• Recommended format:
    • Vision: Mention you’re an entrepreneur trying to solve a problem (education)
    • Framing: Let them know what stage you’re at, say you’re not going to sell them anything if you’re not at that stage
    • Weakness: I don’t know much about x
    • Pedestal: You are good at y
    • Ask: do you have any time, 15 minutes, I’ll come to you
  • It’s hard to turn a friendly chat into a sales meeting → so focus on learning something
  • Claim to be a PHD or that you’re doing research
  • Face to face better than a call - likely to get more nuance, better conversation and more likely to build a relationship.
    • If B2B do as many as possible. You are learning, quickly and generating sales leads.
    • If B2C these are less likely to be your customers, how many is enough? Keep talking to people until you hear you’ve heard everything before.
      • Or set a goal/cap: x hours a week talking to customers about your product, listening to feature requests / bugs. Those hours are going to save you time

Choosing your customers

  • Startups don’t starve they drown in ideas
  • Choose a customer segment. If you don’t and you stay too wide you’re going to...
    • Get mixed feedback: some love it, some hate it
    • Be overwhelmed by options: don’t know where to start
    • You can’t prove yourself wrong as there’s always more people to talk to
  • If the customer segment is too broad, you’ll struggle to serve everyone
  • People only ask to add features - they don’t ask for them to be removed
    • The more people you talk to, the harder it gets (a sign segment is too broad)
  • You want to have 10 conversations with the same same type of customer. Not 1 conversation with 10 different types of customer
    • If this happens - create a taxonomy and segment
Customer slicing
  • Keep slicing off people, until you have a sense of who you’re going to talk to and where you can find them
  • Which type of person in the group would want it? Which subsets would and wouldn’t want it? Why? What problem do they have?
  • Find the subgroup who want it most
  • Customer segment isn’t that useful if you don’t know where to get in touch with them
  • Try and find customers you like
Ask: Am I talking to the wrong people?
  • Am I aiming too broad?
  • Am I missing a segment?
  • Am I Talking to the wrong person → find the decision maker (B2B)

Have the right process

  • Do the work before and after your conversations to make them successful
  • Don’t be a learning bottle neck - get the customer data to your team
  • 1) Prepare
    • Identify your big questions
    • Avoid stuff that could be found out with desk research
    • Do due diligence on their business.
    2) Review
    • Review notes
    • Update beliefs
    • Update questions
    • Get raw data out of your head and into something you can share with the team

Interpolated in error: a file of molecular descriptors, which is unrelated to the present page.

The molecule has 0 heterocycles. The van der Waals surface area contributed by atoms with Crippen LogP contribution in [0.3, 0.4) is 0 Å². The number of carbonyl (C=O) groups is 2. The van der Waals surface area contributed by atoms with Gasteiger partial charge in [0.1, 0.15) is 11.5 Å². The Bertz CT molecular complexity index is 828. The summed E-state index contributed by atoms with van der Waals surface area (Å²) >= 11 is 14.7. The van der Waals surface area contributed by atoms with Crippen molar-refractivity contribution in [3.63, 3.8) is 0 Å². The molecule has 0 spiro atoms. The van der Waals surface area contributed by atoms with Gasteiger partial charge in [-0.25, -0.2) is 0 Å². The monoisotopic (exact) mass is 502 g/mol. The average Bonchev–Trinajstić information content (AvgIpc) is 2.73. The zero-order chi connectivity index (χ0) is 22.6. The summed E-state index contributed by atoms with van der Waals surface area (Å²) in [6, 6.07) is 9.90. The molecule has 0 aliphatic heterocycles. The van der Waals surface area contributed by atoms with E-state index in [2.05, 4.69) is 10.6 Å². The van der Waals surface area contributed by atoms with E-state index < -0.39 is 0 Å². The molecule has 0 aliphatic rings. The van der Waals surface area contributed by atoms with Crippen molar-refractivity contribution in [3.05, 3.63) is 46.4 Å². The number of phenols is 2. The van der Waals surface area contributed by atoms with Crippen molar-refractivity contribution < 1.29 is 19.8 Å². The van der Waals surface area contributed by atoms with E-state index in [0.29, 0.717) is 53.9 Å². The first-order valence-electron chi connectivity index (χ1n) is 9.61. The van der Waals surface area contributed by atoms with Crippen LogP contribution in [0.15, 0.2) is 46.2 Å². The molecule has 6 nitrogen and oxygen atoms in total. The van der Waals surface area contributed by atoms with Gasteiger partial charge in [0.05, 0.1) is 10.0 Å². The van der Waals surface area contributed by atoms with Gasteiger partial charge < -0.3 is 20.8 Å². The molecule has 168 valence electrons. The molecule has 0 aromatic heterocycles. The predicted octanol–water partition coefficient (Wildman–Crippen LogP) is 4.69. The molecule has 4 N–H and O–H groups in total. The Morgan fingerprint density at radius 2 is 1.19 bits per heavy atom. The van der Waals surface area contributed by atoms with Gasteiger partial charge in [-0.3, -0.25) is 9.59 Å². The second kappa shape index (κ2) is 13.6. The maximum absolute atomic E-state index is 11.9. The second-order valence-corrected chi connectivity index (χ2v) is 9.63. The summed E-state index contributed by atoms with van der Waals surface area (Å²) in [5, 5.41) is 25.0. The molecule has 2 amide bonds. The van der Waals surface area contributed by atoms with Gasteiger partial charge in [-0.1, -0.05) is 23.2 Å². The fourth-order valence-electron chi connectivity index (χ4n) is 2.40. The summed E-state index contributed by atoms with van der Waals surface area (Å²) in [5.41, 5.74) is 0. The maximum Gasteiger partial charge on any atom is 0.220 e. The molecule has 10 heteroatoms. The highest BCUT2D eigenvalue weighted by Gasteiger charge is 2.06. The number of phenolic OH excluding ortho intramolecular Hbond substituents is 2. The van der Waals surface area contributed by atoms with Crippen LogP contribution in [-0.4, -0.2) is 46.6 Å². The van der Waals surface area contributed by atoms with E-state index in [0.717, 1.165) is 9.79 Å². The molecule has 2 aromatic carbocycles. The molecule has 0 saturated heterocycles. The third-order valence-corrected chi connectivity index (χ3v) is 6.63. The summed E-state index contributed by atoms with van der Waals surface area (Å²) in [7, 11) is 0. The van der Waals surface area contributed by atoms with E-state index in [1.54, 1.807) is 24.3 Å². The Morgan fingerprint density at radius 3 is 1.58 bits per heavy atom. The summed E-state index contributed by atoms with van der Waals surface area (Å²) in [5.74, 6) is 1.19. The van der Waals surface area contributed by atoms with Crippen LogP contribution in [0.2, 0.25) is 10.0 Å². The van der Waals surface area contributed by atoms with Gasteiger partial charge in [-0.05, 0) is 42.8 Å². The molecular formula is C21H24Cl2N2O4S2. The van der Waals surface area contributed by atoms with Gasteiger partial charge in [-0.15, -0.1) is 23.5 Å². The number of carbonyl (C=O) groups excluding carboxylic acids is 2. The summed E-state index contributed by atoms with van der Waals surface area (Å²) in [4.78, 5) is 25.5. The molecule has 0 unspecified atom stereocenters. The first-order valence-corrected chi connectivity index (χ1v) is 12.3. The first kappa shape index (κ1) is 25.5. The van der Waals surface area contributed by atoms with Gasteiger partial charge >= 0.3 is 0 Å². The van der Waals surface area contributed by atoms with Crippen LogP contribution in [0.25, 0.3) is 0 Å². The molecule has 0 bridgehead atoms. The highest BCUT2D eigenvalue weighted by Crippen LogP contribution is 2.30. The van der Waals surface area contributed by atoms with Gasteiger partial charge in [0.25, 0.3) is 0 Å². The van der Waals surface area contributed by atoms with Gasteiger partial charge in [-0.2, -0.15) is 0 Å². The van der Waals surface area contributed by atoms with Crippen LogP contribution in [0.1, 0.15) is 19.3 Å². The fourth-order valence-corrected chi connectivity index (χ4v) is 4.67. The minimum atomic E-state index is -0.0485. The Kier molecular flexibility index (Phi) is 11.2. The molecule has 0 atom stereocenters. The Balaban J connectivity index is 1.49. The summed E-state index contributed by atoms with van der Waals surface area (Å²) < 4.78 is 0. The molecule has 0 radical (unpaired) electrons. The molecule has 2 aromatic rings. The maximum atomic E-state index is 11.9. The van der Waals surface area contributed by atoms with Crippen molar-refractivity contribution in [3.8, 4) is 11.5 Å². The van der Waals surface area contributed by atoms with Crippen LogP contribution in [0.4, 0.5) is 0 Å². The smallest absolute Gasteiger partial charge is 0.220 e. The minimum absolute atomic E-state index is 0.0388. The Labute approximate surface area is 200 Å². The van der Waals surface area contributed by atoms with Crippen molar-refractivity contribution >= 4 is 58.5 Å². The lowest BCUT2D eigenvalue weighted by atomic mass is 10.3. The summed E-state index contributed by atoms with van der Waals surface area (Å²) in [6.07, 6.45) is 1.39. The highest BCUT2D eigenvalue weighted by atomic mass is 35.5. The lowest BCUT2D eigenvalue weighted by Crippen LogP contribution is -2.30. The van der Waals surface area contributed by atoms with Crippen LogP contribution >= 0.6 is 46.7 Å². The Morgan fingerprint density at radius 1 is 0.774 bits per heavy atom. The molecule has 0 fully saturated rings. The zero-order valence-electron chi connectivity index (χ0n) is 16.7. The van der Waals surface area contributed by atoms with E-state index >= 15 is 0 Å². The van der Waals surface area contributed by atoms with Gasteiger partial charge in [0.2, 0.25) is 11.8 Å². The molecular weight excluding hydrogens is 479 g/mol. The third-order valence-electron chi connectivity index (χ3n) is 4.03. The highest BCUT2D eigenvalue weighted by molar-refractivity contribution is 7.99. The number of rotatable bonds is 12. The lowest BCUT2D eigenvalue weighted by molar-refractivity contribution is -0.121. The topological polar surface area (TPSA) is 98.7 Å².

• Key quotes and raw data.
    3) Take good notes
    • exact quotes, summaries, add emotions, background
  • Meetings go best with 2 people, one talks one takes notes
  • Get involved - you can’t outsource customer learning
  • You likely won’t believe it, you’ll end up doing it again anyway
  • Feature requests, barriers, people, next steps, tasks
  • Write it down quick and easy to assess
    • Spreadsheets are good, sortable and filterable
  • Take notes on a computer, sit at a 45 degree angle, keep eye contact
  • Notes are useless if you don’t look at them afterwards
  • Staying on Track
  • Beforehand
    • choose a focused findable customer segment, slice thin
    • Talk about learning goals with the team
    • Decide on next steps for customers
    • Who I can talk to, where I can find them
    • Try to answer questions other ways first - before scheduling conversations. Desk research, MVP
    In the conversation
    • Frame it so they know it’s not about sales
    • Vision → Framing → Weakness → Pedestal → Ask
    • So they know it’s about learning and that they can help you
    • Keep the conversation casual
    • Ask good questions which pass the mom test
    • Every question might not be perfect
    • Always try to bring it back
    • Deflect the compliments and the fluff
    • Dig beneath signals
    • Get emotional about anything, will ask you more
    • Take good notes
    • Give the chance to accept or reject a commitment / next step
    After the conversations
    • Sit down with team and go through notes, put notes in storage somewhere
    • Update beliefs, plan and questions
    • New questions
    • Plan for next week
    • Max 2 meetings, prep on Monday, download on Friday
    • Spread learning throughout team as quick as you can

Get Going Quickly

  • Spend an hour then go talk to people.
  • Don’t spend months only doing customer conversations - you can’t remove all risk and get to 100% security
  • Customer conversations are a tool, when appropriate open up big learnings.
  • Biggest mistake is to be too formal.